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#Science

Mars One manned mission delayed by two years

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Mars One CEO Bas Lansdorp has revealed in a new interview that the manned mission to Mars, which was originally scheduled for 2024 has now been pushed to 2026 owing to issues of delay in funding-related paperwork. Mars One’s astronauts are now expected to land on the red planet in 2027.

The Netherlands-based nonprofit has already revealed the names of its 100 shortlisted candidates who have made it to their next round and out of these the organisation is planning send 24 through 6 flights. The first set of 4 astronauts will now be launched into space in 2026.

The delay was necessitated by a lack of investment funding, which has slowed work on a robotic precursor mission that Mars One had wanted to send toward the Red Planet in 2018, Lansdorp said. The robotic mission aims to launch a lander and orbiter to Mars, to test out technologies needed for human settlement.

“We had a very successful investment round in 2013 that has financed all the things that we have done up to now. And we have actually come to an agreement with a consortium of investors late last year for a much bigger round of investments,” he said in a recently released video.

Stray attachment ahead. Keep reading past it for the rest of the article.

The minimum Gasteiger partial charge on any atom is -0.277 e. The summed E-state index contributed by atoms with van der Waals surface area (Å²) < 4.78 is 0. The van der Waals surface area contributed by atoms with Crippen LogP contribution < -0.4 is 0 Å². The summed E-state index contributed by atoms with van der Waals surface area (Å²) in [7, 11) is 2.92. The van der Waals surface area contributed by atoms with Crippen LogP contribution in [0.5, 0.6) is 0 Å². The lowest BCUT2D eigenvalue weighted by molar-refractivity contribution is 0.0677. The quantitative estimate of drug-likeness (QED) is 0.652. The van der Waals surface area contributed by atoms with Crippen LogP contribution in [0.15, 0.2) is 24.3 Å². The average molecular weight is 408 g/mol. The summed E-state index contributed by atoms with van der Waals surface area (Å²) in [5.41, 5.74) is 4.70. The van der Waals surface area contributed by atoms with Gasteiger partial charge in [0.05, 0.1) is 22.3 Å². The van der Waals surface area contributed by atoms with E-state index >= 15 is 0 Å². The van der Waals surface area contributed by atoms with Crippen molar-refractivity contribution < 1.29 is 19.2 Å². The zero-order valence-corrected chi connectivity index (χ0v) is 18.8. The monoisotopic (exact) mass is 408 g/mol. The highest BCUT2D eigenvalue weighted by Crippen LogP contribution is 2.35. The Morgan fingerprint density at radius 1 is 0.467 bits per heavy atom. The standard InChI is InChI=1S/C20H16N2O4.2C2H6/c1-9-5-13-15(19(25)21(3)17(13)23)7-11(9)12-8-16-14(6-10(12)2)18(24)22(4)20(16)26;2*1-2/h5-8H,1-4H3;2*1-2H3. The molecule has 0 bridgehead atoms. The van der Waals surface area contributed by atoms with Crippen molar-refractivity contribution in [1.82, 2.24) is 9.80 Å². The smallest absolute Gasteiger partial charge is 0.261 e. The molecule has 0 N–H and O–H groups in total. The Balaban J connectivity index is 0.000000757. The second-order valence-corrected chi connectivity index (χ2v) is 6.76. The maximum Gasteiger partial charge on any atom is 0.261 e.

“Unfortunately, the paperwork of that deal is taking much longer than we expected,” he said.

“I now think that it will be done before the summer of this year. That means that we will not be in time to finance the follow-up study that Lockheed Martin needs to do for our first unmanned mission in 2018, which unfortunately means that we will have to delay that mission to 2020,” he added.

“Delaying our first unmanned mission by two years also means that all the other missions will move by the same period of time, having our first human landing now planned for 2027,” he said.

Mars One awarded contracts to aerospace firms Lockheed Martin and Surrey Satellite Technology to work on the lander and orbiter, respectively.

In the video, Lansdorp also responded to an article critical of Mars One that Matter magazine posted last week.

In an article by Elmo Keep, astrophysicist Joseph Roche, a former Mars One astronaut candidate, alleges that the organisation has been picking its astronauts at least partly based on how much money they donate to the private colonisation effort.

Roche also said that Mars One’s selection process is flawed. Keep alleges that Mars One received just 2,761 applications from prospective red planet settlers, not the 202,000 claimed by the organisation.

Lansdorp disputes these assertions in the video, saying that money has nothing to do with the selection process, and that Mars One’s numbers are accurate.